The selected plan carried a coveted 90/10 state funding (The Massachusetts School Rebuilding Authority will be paying 90 cents on the dollar for the renovation). That plan called for taking multiple family dwellings on the east side of Sumner Terrace, a dead-end off of Sumner Ave that backs the school. A restaurant, Sam’s, is also included in the taking, ostensibly for new parking.
In order to qualify for the state funding, the city must put up its own (non-school) money to pay the 10% and obtain the land. The takings, relocation of tenants, and demolition is projected to cost $1.9 million of which $700K will cover the actual property purchase. The money needed to be transferred and eminent domain authorized which only the City Council can do under state law.
Councilors Tim Allen (Ward 7), Mike Fenton (Ward 2), Kateri Walsh (at-large) and others stood in support of the project. Assistant City Solicitor Kathleen Breck detailed the meticulous process by which the city ascertained the value of the property, worked with tenants, and assisted with relocation. Case closed, right? Ha!
Ward 6 City Councilor Amaad Rivera, whose district includes most of Forest Park and the middle school in particular, raised objections to a lack of meetings (or at least ones of which he was aware), despite ample evidence to the contrary. Rivera went on, rambling at times, about traffic and that charter schools were able to use public money to build schools in the neighborhood, although he did not say which ones. Rivera must have been referring to Horace Mann New Leadership and MLK Jr. charter schools, which occupy existing buildings formerly Holy Name School and Goodwill Industries respectively.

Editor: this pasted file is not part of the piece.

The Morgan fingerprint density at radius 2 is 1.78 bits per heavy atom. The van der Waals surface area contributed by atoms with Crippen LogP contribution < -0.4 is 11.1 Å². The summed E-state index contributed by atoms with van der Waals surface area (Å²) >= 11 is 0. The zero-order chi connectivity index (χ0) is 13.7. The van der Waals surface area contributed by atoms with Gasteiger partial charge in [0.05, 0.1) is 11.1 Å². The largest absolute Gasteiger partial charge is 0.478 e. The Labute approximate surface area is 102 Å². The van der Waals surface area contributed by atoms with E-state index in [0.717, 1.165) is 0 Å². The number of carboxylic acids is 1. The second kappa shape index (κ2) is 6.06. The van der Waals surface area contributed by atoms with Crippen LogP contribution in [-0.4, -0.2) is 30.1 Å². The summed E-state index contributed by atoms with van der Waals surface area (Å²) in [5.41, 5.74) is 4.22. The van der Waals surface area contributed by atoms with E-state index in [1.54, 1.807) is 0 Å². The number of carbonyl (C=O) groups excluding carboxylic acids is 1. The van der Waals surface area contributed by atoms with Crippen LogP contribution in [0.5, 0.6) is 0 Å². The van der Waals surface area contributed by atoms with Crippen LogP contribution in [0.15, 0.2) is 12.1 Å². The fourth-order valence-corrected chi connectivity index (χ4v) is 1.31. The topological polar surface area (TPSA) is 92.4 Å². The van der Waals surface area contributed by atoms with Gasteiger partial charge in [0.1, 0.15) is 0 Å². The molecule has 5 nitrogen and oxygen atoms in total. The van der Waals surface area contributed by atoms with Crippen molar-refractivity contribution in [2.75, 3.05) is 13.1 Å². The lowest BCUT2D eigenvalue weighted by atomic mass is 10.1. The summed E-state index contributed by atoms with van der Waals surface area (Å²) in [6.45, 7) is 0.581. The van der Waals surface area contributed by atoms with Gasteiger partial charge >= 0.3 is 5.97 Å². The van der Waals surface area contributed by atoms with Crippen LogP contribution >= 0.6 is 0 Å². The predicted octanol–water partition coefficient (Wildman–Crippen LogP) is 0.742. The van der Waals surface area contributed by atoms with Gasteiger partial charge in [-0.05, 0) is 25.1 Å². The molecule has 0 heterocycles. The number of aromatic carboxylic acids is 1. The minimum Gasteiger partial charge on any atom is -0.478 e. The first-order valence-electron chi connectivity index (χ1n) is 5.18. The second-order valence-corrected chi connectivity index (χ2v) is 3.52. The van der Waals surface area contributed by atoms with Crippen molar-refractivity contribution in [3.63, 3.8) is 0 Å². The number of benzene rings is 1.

Things heated up after Walsh rose to support the renovation. She noted the long search and that the clock was running out not just on the time frame to get the money (the city will fail to qualify for the funding if the property is not seized by the end of February). She wondered how much longer kids can be reasonably educated absent this renovation and addition.
Rivera did not take this sitting down. He referred to the back row of the audience being filled (with two or three people) of a family that, in his description, would lose their livelihood. Left unexplained by Rivera, however, was why the city’s legal obligation to relocate the business would fall short. It is true that Sam’s has been in that location for some time and expanded in the last few years but there are empty storefronts nearby with parking.
Clearly aware that his council chamber theatrics could not stop the appropriation and vote for eminent domain, Rivera whipped out a rarely used council rule that requires an inquiry of the city comptroller whenever a financial order, such as this appropriation, is before the council. In an obstructionist move that would make Mitch McConnell proud, Rivera effectively ended debate on the issue pending the comptroller’s input. City Solicitor Ed Pikula and Breck advised the council that they would need to shoehorn in a special meeting between the 14th and the 18th to meet the state’s deadlines for the financing.
It got better…or worse. Walsh and Rivera, tore open a fresh wound from January when the latter refused to vote for the former, the only other Forest Park councilor, to be Vice-President. Walsh attempted to paint the issue as one that had gone through the process and this was the result that could gain consensus. Rivera would have none of that. He bristled at Walsh’s attempt to play to finality and a perceived implication she had made that Rivera did not understand that the owners of Sam’s would be compensated and relocated. After Rivera rattled off his grievances once more, the issue was tabled.
Next up, Councilor Jimmy Ferrera needled Library Director Molly Fogarty and City Solicitor Ed Pikula as to why non-circulating “rare books” had been sold. The books were technically owned by the Museum Association. Those that were valuable would have required special maintenance neither the city nor the association could provide.